We were just listening to Al Gore on Larry King live. What a carney. We wanted to phone in with this quote for his reaction.
You would need to replace 1,000 coal-fired power plants with 1,000 nuclear plants to change global climate even .15 of a degree … “This is the scale (of global climate) we are talking about.”
So says Dr. John Christy, a University of Alabama climate scientist. If Al Gore really believed what he says about climate change he would be promoting nuclear energy and yet he didn’t mention it once that we heard.
Nuclear is a no no, especially here in no-no nuclear Wolfville. So, IF as Gore says we have to replace coal fired plants with something else to get our pitiful 15/100 of a degree climate improvement, what can it be?
Alternative green [non-nuclear!] energy, he would say, which many, like Al Gore and like Bullfrog, hope to make money off of by convincing you, dear reader, to invest in it. What about that? This explanation by William Tucker is the best we have found. [Science alert!]
Most of what we are calling “renewable energy” is actually the kinetic flows of matter in nature. Wind and water are matter in motion that we harness to produce energy. Therefore they are measured by the formula for kinetic energy.[E=mv squared]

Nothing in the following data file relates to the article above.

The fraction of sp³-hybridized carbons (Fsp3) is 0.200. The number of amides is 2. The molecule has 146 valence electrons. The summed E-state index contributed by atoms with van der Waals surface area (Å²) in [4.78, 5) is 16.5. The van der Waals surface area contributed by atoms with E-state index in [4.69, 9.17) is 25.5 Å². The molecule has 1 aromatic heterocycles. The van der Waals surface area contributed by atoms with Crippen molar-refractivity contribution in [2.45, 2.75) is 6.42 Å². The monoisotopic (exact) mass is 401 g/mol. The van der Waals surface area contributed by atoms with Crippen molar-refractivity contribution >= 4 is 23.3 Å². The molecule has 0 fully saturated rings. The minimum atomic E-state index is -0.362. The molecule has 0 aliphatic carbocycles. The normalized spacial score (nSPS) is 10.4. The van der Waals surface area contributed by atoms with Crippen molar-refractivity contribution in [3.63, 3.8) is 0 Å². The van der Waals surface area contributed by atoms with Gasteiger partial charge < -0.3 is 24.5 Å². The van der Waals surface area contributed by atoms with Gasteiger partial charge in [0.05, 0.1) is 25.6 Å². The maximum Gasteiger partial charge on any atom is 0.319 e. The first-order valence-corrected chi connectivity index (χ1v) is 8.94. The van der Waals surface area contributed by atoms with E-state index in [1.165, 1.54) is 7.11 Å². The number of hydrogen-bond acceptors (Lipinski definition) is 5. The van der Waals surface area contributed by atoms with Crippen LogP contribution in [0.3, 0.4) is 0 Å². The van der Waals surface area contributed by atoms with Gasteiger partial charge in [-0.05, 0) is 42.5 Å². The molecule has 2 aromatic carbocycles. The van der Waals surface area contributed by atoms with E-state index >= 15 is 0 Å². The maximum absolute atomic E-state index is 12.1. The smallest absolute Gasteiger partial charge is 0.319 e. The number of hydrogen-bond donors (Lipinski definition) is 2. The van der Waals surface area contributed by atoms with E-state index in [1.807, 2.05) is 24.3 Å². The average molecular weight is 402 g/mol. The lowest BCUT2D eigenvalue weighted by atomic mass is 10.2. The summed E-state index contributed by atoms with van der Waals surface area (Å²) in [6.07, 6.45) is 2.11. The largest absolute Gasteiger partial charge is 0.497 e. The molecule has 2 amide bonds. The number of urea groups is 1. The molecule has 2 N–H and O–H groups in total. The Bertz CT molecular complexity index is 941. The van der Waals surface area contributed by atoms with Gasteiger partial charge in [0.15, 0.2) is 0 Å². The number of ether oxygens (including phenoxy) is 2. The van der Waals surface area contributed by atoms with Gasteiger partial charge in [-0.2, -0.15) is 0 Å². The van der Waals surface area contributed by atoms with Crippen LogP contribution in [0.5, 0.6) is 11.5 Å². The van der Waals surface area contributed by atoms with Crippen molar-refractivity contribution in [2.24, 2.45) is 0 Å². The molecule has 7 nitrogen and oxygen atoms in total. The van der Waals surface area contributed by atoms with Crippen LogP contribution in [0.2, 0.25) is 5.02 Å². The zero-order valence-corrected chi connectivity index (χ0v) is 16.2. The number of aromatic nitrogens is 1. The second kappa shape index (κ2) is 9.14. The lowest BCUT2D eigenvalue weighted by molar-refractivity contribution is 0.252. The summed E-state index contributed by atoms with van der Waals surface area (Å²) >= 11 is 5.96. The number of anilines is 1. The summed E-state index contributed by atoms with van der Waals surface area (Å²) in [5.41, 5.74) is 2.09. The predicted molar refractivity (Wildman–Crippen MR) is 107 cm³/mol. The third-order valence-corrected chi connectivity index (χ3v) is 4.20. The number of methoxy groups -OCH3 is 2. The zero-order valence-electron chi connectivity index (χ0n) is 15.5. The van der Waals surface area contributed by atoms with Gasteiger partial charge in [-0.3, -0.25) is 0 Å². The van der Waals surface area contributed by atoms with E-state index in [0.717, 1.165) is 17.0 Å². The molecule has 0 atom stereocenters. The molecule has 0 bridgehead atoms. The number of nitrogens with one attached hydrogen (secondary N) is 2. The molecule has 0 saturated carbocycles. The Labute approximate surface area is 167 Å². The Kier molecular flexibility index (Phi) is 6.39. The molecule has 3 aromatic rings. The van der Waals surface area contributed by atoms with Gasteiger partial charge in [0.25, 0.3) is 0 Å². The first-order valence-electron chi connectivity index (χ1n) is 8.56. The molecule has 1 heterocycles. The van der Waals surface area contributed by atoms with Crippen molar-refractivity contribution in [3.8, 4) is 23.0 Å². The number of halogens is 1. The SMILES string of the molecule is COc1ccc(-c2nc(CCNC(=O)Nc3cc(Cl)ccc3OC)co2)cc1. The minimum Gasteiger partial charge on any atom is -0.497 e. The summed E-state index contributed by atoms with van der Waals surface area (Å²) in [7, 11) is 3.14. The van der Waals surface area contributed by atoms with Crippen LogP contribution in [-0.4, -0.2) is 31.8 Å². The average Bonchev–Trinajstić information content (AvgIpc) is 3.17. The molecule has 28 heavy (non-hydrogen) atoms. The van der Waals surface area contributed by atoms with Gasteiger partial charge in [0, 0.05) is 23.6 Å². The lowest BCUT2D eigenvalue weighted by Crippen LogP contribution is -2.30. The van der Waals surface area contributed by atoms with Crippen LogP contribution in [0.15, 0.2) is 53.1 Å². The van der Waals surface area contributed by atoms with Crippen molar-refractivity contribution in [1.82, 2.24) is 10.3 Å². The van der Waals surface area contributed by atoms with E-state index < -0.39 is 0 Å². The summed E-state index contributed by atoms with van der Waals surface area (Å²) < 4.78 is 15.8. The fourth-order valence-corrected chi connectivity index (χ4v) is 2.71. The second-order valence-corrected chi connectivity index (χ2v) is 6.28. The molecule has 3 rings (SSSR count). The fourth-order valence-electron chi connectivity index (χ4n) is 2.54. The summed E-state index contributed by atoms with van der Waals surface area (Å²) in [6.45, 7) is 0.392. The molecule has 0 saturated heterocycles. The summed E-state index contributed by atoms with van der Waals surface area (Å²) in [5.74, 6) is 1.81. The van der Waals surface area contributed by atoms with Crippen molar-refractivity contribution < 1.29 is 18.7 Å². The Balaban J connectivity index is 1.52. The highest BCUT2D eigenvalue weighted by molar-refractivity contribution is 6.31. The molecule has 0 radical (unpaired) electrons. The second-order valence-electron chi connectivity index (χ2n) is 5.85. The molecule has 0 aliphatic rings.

That isn’t too hard to follow.
Let’s start with hydroelectricity. Water falling off a high dam reaches a speed of about 60 miles per hour or 80 feet per second. Raising the height of the dam by 80 or more feet cannot increase the velocity by more than 20 miles per hour. The only way to increase the energy output is to increase the mass, meaning we must use more water. …
Environmentalists began objecting to hydroelectric dams in the 1960s precisely because they occupied such vast amounts of land, drowning whole scenic valleys and historic canyons. …
Gosh we wouldn’t want that. Okay s0 what about those windmills?
Wind is less dense than water so the land requirements are even greater. Contemporary 50-story windmills generate 1-½ MW apiece, so it takes 660 windmills to get 1000 MW. They must be spaced about half a mile apart so a 1000-MW wind farm occupies 125 square miles. Unfortunately the best windmills generate electricity only 30 percent of the time, so 1000 MW really means covering 375 square miles at widely dispersed locations. …
That’s a whole lot of land in a small province like ours. But there’s the Fundy tides right?
Tidal power, often suggested as another renewable resource, suffers the same problems. Water is denser than wind but the tides only move at about 5 mph. [maybe more here ? but ...] At the best locations in the world you would need 20 miles of coastline to generate 1000 MW.
We do have a lot of coastline but not all of it is suitable for tidal power …. couldn’t we add some solar?
… Solar radiation is the result of an E = mc2 transformation as the sun transforms hydrogen to helium. Unfortunately, the reaction takes place 90 million miles away. Radiation dissipates with the square of the distance, so by the time solar energy reaches the earth it is diluted by almost the same factor, 10-15. Thus, the amount of solar radiation falling on a one square meter is 400 watts, enough to power four 100-watt light bulbs. “Thermal solar” – large arrays of mirrors heating a fluid – can convert 30 percent of this to electricity. Photovoltaic cells are slightly less efficient, converting only about 25 percent. As a result, the amount of electricity we can draw from the sun is enough to power one 100-watt light bulb per card table.